This was important for a few reasons. With less people there I was able to talk with the bride for a few minutes and head off any awkward sobriety questions before all the other guest arrived. Luckily for me there were none. It also gave me a chance to quickly fill my drink with sparkling water, orange juice and raspberries from the mimosa bar before anyone noticed I had not put any champagne in my glass.
2. Blend in
Obviously, I am a huge advocator for living a sober lifestyle but there is a time and place for everything. A bridal shower is not the time nor the place to express my views on drinking. I realized once I had filled my wine glass (the only glasses available) with my non alcoholic drink I looked like all the other women there. I didn’t have a big scarlet letter S for Sobriety attached to my dress like I was sure I would feel like I did. And not surprisingly not a single person asked what I was drinking or how much I was drinking. I’ve learned this from going to other events but no one cares what or if I drink. As long as I don’t interfere with their drinking or their ability to drink freely.
3. Play the games
The question I kept thinking was,”Oh god, what am I going to do with my hands if I’m not drinking?” Luckily, bridal showers tend to have lots of options for games, advice cards, date card ideas etc to keep your hands busy. Do them! Actually taking the time to play these little games was not something that ever crossed my mind when I was drinking it would’ve cut into my precious drinking time. How could I write on a card if I wasn’t willing to put my wine glass down?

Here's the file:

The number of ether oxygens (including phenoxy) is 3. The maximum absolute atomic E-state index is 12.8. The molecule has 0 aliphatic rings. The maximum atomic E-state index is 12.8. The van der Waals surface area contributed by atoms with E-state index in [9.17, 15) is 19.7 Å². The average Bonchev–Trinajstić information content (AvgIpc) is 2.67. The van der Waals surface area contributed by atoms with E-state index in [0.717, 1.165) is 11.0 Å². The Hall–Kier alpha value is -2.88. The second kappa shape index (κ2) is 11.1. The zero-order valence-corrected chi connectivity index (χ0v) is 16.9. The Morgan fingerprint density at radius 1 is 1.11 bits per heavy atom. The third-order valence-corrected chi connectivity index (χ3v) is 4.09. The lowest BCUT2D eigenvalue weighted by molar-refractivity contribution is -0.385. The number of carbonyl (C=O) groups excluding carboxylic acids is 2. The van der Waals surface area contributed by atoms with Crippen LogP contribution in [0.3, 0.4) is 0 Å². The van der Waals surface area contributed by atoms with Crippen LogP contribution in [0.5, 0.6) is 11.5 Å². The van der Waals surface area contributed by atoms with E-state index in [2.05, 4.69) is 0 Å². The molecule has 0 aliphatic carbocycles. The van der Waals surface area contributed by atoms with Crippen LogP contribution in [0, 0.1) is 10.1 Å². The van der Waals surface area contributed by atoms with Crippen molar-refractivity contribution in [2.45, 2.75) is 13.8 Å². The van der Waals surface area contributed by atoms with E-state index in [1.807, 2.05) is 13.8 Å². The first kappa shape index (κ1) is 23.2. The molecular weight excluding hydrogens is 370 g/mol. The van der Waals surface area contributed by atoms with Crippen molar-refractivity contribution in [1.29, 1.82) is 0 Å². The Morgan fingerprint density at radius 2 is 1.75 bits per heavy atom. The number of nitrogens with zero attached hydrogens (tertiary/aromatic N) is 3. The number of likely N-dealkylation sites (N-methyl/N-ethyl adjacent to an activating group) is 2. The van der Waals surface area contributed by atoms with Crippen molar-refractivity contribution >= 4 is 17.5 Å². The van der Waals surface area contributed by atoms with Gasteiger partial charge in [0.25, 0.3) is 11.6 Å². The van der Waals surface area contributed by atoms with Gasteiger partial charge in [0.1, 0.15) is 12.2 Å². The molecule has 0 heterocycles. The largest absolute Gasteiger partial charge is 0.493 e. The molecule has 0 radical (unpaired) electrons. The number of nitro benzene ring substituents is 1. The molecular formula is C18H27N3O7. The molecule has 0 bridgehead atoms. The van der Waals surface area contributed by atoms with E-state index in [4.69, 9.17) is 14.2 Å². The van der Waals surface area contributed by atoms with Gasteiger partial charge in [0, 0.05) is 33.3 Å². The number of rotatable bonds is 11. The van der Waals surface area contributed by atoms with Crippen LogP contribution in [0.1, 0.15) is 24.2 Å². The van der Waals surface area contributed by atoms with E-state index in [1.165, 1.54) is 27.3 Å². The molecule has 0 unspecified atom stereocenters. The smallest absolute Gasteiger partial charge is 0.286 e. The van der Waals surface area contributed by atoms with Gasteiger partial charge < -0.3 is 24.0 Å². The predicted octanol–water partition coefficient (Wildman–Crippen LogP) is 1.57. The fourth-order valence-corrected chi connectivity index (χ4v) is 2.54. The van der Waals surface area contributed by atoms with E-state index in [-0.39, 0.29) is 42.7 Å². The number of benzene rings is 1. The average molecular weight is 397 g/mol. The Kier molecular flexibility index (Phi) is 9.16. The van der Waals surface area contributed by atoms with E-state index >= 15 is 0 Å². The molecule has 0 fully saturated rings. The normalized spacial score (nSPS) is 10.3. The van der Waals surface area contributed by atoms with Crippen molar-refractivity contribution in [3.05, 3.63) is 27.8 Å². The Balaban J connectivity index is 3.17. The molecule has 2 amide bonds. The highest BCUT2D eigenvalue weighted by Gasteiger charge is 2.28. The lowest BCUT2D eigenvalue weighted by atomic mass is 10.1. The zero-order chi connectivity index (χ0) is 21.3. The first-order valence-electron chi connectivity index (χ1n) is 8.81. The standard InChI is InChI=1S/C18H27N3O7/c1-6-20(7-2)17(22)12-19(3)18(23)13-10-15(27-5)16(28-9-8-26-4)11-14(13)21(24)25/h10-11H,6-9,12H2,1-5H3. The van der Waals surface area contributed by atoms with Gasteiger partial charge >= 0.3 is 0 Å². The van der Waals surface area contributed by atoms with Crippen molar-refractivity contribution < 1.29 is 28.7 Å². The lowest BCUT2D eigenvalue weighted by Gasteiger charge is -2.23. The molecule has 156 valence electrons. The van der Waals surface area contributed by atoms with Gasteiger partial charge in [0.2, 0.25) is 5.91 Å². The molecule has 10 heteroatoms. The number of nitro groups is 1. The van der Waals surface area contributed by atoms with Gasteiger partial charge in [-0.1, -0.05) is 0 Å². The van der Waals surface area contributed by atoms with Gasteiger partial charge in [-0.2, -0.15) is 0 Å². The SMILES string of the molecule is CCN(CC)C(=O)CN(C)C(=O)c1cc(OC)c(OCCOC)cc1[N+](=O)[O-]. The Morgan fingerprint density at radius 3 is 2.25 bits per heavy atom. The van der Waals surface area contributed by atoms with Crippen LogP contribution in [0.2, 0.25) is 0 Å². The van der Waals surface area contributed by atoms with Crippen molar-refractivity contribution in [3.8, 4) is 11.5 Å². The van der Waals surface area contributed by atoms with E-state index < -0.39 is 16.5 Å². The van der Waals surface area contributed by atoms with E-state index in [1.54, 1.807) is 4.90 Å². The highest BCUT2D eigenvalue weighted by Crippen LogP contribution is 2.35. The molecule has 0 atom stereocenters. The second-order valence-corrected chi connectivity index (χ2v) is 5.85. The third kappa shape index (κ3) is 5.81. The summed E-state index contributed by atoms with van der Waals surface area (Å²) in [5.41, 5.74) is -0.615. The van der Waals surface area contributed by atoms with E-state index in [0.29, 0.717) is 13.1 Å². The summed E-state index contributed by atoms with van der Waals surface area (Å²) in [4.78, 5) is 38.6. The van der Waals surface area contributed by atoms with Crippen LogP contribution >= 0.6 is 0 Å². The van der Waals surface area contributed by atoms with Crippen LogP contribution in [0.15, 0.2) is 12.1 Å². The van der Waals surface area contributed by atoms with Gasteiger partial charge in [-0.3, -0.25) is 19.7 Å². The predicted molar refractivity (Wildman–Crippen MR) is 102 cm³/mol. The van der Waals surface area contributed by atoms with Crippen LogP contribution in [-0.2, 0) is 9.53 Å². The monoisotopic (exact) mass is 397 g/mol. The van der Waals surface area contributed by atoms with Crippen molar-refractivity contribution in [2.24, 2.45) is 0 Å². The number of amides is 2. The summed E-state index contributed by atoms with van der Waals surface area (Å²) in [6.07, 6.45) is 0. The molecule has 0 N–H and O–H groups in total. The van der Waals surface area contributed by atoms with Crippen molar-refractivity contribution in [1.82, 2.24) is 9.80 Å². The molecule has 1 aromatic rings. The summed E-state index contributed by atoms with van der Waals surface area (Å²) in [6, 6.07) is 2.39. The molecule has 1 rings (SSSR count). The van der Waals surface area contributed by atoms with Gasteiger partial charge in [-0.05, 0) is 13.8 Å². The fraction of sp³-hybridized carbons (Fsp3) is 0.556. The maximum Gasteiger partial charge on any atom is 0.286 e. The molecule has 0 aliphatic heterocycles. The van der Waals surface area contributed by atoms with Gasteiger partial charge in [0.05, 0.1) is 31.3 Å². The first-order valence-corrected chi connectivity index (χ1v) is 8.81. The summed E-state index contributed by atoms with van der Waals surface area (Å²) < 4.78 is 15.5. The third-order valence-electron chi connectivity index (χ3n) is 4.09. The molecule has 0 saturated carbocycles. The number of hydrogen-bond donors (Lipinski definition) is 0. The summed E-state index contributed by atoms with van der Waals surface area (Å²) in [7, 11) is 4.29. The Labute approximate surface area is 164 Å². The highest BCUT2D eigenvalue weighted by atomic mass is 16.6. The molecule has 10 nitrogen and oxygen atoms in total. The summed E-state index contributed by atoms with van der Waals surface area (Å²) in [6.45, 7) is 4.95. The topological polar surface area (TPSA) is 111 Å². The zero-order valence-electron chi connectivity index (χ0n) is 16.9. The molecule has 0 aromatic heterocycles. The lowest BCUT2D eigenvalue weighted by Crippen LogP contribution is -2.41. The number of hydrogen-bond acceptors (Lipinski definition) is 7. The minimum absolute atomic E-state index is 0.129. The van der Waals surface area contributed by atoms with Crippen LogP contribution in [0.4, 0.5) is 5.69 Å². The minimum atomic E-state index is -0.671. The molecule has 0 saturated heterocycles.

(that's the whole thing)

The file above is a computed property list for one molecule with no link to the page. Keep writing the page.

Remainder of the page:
4. Make jokes
Everyone likes to laugh so whenever possibly make a joke to lighten the mood with the other guests. If they’ve had a few drinks they are bound to think you are hilariously, quick witted--- little do they know that you are just sober and clear headed.
5. Enjoy yourself
Be mindful of what a special, loving moment you are living in. Try to really listen when people are speaking to you. Take pictures. Listen to the advice cards. Eat the delicious food. All of it is so enjoyable when you let yourself relax and be present.
Leaving my Commitment
In my recovery program commitment has been huge. I need somewhere that I’m expected to show up every week. It helps keep me accountable. A year ago I committed to running a Friday night candlelight meeting. And for 52 weeks I made sure those doors were opened, the coffee was made and the chairs were set up. Last night I left that meeting, handed over my key and thanked everyone for letting me be of service.
When I walked into that meeting about 15 months ago I walked in alone, unsure of what to expect. Last night I left with more than I could ever imagined. As a direct result of that specific meeting I have a sober roommate (with an adorable cat that I absolutely love). I have dear friends who have helped me through so much. I have a newcomer I’m helping to understand the road to recovery. I found another woman who has trudged the road to recovery for 7 years and she has since showed me the way to stay sober. I also happened to find the love of my life, the man I hope to marry one day. To say this meeting has given me everything might sound like an exaggeration, but it literally has.